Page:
Sunday, February 10, 2019

Lost In Math

Once again putting off a post I had scheduled (now have ~2+ months of posts scheduled!), this time to interject a quick blurb for Sabine Hossenfelder’s 2018 book, “Lost In Math.” Having just finished it, am very happy I included it on my year-end “best books” list for 2018, based on nothing more than the “buzz” around it at the time — too often I find popular physics books rather indecipherable (over-my-head), as well as too speculative and detached from scientific method (in my view) to enjoy, but Dr. Hossenfelder’s volume is very readable, and another refreshing contrarian or skeptical viewpoint. Very much liked the discussions/interviews with a wide range of well-known individuals in the physics community, and also especially enjoyed her final wrap-up chapter — in fact, I’d almost recommend reading the LAST chapter first since it really lays out what all the rest of the book is centrally about (the question of whether particle physics/cosmology is going astray).

Further, given all the talk these days (especially on blogs!) about the “beauty” of mathematics, her basic thesis that “beauty” in physics may not be all it is cracked up to be (may even be counter-productive) is a thought-provoking notion.

Quite awhile back I made a mental commitment not to buy many more popular physics books — they so often disappoint me. I got Sabine’s book from my local public library, but now having read it plan to purchase a copy to keep on hand!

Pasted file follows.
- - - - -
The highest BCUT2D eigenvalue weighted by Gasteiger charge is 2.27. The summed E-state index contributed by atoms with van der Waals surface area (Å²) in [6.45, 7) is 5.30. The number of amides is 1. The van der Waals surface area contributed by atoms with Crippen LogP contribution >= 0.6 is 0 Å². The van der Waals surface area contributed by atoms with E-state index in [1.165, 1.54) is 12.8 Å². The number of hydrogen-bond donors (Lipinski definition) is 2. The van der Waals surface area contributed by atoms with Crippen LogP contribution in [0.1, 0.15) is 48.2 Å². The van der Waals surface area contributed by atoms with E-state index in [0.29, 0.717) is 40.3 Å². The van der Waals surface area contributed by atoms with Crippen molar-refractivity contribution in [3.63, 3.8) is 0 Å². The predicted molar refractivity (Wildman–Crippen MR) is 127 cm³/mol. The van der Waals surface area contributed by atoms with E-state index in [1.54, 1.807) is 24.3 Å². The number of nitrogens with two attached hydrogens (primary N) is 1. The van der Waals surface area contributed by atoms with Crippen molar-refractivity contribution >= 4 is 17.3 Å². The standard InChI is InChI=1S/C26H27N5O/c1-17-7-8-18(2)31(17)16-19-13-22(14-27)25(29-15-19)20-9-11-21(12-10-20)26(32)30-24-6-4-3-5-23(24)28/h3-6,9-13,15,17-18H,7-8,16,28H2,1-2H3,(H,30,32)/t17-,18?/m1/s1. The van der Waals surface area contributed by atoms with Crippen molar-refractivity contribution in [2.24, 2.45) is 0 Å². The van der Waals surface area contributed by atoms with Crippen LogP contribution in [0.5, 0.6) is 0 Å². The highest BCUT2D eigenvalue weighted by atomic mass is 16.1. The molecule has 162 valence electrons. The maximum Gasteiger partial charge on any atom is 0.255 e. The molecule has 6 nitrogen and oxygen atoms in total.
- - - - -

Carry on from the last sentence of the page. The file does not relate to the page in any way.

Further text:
The book includes several passages suitable for quotation. I'll end with a couple I passed along on Twitter:

"I can't believe what this once-venerable profession has become. Theoretical physicists used to explain what was observed. Now they try to explain why they can't explain what was not observed. And they're not even good at that." 

“Then there is the mother of all biases, the bias blind spot — the insistence that we certainly are not biased. It’s the reason my colleagues only laugh when I tell them biases are a problem, and why they dismiss my ‘social arguments’ believing they are not relevant to scientific discourse. But the existence of these biases has been confirmed in countless studies.”  

Here, by the way, is Peter Woit's longer review of the volume:

...On a separate book side-note, I see John Brockman is out with a new essay compendium on artificial intelligence, "Possible Minds":

(...and on Wednesday I'll be back here with another re-play of a past favorite puzzle)

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